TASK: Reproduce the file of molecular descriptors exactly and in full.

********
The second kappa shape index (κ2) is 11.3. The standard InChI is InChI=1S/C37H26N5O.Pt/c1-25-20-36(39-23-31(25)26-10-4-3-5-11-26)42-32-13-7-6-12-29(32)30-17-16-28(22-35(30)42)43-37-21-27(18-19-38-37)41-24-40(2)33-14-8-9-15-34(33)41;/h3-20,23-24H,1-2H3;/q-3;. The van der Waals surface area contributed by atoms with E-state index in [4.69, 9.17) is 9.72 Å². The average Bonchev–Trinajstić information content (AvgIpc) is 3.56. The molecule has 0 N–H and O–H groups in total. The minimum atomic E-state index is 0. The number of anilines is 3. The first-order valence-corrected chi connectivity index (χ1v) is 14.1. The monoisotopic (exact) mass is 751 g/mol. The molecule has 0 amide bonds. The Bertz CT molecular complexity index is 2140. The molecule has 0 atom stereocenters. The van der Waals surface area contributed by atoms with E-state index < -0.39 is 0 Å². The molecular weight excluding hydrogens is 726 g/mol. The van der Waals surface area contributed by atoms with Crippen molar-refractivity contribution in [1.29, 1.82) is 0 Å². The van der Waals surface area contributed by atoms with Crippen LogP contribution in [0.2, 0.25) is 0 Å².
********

The second kappa shape index (κ2) is 11.3. The standard InChI is InChI=1S/C37H26N5O.Pt/c1-25-20-36(39-23-31(25)26-10-4-3-5-11-26)42-32-13-7-6-12-29(32)30-17-16-28(22-35(30)42)43-37-21-27(18-19-38-37)41-24-40(2)33-14-8-9-15-34(33)41;/h3-20,23-24H,1-2H3;/q-3;. The van der Waals surface area contributed by atoms with E-state index in [4.69, 9.17) is 9.72 Å². The average Bonchev–Trinajstić information content (AvgIpc) is 3.56. The molecule has 0 N–H and O–H groups in total. The minimum atomic E-state index is 0. The number of anilines is 3. The first-order valence-corrected chi connectivity index (χ1v) is 14.1. The monoisotopic (exact) mass is 751 g/mol. The molecule has 0 amide bonds. The Bertz CT molecular complexity index is 2140. The molecule has 0 atom stereocenters. The van der Waals surface area contributed by atoms with E-state index < -0.39 is 0 Å². The molecular weight excluding hydrogens is 726 g/mol. The van der Waals surface area contributed by atoms with Crippen molar-refractivity contribution in [1.29, 1.82) is 0 Å². The van der Waals surface area contributed by atoms with Crippen LogP contribution in [0.2, 0.25) is 0 Å².